“It’s strange being sexy and corporate at the same time,” said singer Katy Perry during her performance at YouTube’s annual NewFront presentation last night.
But that’s the balancing act YouTube attempted, as it tried to woo advertisers and press to its upcoming lineup of new series.
The event, held in a cavernous facility at Javits Conference Center in New York City and emceed by late-night TV host James Corden, showcased the upcoming video programming for this Google-owned king of user-generated content. The NewFronts are the online video world’s version of the traditional TV world’s UpFront presentations, where advertisers are wooed to sign up for new shows.
But, based on YouTube’s cited stats, the old TV guys are fading out like the end of a classic Western show. YouTube CEO Susan Wojcicki told the 2,800+ attending press, advertisers and fans that her platform now reaches more viewers aged 18 to 49 in prime time than any TV network, according to a Google-commissioned Nielsen study.
Seven shows were announced, continuing YouTube’s decision last year to begin producing premium content for its YouTube Red subscription service:
- “Best. Cover. Ever.” From Ryan Seacrest Productions and major TV studio Endemol and hosted by musician/actor Ludacris, it will showcase the best cover performances by previously unknown performers of hit songs.
- “Ellen’s Show Me More Show” features Ellen Degenes with backstage looks at guests from her daytime TV show.
- “I Am: Demi Lovato” is a portrait of the musician as she records a new album and tackles “issues important to her.”
- “Kevin Hart: What the Fit?” Offers unusual workout routines by the comedian and fitness fanatic.
- “Good Mythical Morning” is a long-form expansion of YouTube’s most popular daily show, “Rhett & Link.”
- The “Super Slow Show” employs high-speed cameras to slow down visual spectacles.
- “The Katy Perry Live Special,” offering a look at the day before her new album launch.
With a billion viewers every month, YouTube has become something much more than a paradise for user-generated video. Although it is essentially its own network, the newest lineup obviously shows its indebtedness to talent and ideas from traditional TV.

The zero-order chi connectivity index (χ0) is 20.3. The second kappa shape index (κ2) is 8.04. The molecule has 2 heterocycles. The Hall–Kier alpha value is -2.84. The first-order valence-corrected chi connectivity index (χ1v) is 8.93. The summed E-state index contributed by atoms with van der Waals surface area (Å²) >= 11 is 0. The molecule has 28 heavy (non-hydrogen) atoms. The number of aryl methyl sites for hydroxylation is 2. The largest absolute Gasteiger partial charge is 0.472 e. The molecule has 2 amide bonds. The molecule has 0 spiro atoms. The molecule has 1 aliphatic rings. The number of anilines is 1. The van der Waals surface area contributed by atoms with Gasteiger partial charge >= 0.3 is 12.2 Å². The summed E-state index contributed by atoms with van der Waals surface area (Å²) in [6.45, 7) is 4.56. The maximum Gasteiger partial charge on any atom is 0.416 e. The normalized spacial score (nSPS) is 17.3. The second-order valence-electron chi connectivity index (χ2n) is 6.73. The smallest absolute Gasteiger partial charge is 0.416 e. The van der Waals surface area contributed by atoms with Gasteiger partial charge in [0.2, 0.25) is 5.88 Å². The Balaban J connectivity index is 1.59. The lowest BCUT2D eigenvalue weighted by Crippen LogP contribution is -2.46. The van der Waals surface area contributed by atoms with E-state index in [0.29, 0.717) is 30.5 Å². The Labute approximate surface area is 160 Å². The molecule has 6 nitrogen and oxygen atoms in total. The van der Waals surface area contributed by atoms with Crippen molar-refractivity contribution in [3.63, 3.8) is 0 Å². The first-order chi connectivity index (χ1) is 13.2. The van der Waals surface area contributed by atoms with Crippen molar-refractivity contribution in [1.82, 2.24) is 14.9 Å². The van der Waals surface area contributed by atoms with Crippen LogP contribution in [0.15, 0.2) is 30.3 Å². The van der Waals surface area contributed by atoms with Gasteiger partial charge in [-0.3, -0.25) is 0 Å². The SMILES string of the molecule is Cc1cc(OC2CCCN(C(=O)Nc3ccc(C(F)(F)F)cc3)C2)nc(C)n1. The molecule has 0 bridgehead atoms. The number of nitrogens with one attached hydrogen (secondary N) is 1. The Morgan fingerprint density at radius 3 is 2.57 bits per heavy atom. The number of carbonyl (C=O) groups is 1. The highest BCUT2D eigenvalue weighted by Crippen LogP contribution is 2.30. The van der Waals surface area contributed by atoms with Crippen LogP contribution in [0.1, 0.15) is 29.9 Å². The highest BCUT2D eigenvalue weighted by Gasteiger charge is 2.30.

In fact, YouTube seems intent on rescuing the classic ad model that TV is in the process of abandoning. Chief Business Officer Robert Kynci told the audience that, “five years ago, 85 percent of all original series [on TV] were ad-supported.” But now, he said, because of the proliferation of TV content on subscriber-based TV like HBO, “that number has fallen to two-thirds.”
“So, we see these [ad-supported] shows as a way for us to partner with you to buck this trend,” Kynci said. Johnson & Johnson Consumer Brands, for instance, has signed up as the exclusive sponsor of “Best. Cover. Ever.”
Actually, as YouTube noted, it’s merging with TV content, with a 50 percent increase of watch time for TV content on YouTube in the last year, and a doubling of YouTube content on connected TV screens.
Wojcicki pitched the idea that the platform’s viewers “don’t come to YouTube for polish, they come to YouTube for texture.” And, as she pointed out, they also come to be part of a community of fans for their favorite content.
That community characteristic is just one of the reasons that YouTube is a Promised Land for the last century’s film and video makers.
In our previous century, I spent a decade running a showcase of independent film (CENTER SCREEN at Harvard’s Carpenter Center for the Visual Arts), at a time when personally expressive media was a revolution because of the bottlenecks of few accommodating theaters or TV opportunities, plus the huge expense of film stock and good equipment.
Over another four years, I founded and headed the website of a major PBS station (WNET in NYC), attempting to convince public TV that its days as the exclusive and mostly reluctant venue for a few individually expressive media makers were numbered.
Now, a dozen years after its launch, YouTube is in full bloom, with high-def smartphones and laptop editing bringing production costs down to almost anyone, and free worldwide distribution of your own channel available for just your time.
The new shows previewed last night by YouTube had the feel of early MTV, flamboyant and eager to prove to advertisers that it can deliver eyeballs. But YouTube knows it can do that. The pending question is whether its original series will evolve into what the next phase of personally expressive media was meant to be.
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Author: Barry Levine
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